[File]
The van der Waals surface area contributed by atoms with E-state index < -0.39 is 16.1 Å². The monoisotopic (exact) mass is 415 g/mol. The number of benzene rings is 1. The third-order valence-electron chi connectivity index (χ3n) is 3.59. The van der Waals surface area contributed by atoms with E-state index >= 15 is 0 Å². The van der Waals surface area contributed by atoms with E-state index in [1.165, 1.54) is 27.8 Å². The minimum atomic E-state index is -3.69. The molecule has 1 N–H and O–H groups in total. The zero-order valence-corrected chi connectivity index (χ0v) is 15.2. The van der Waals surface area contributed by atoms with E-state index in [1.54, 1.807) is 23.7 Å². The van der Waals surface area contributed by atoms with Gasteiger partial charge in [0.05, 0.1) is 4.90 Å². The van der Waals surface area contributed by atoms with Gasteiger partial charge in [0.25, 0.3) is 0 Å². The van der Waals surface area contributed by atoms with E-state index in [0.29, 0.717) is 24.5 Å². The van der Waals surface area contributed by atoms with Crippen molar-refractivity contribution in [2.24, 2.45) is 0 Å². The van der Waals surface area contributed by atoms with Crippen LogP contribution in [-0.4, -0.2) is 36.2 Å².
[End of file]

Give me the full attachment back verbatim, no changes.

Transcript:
The van der Waals surface area contributed by atoms with E-state index < -0.39 is 16.1 Å². The monoisotopic (exact) mass is 415 g/mol. The number of benzene rings is 1. The third-order valence-electron chi connectivity index (χ3n) is 3.59. The van der Waals surface area contributed by atoms with E-state index >= 15 is 0 Å². The van der Waals surface area contributed by atoms with E-state index in [1.165, 1.54) is 27.8 Å². The minimum atomic E-state index is -3.69. The molecule has 1 N–H and O–H groups in total. The zero-order valence-corrected chi connectivity index (χ0v) is 15.2. The van der Waals surface area contributed by atoms with E-state index in [1.54, 1.807) is 23.7 Å². The van der Waals surface area contributed by atoms with Gasteiger partial charge in [0.05, 0.1) is 4.90 Å². The van der Waals surface area contributed by atoms with Gasteiger partial charge in [0.25, 0.3) is 0 Å². The van der Waals surface area contributed by atoms with E-state index in [0.29, 0.717) is 24.5 Å². The van der Waals surface area contributed by atoms with Crippen molar-refractivity contribution in [2.24, 2.45) is 0 Å². The van der Waals surface area contributed by atoms with Crippen LogP contribution in [-0.4, -0.2) is 36.2 Å².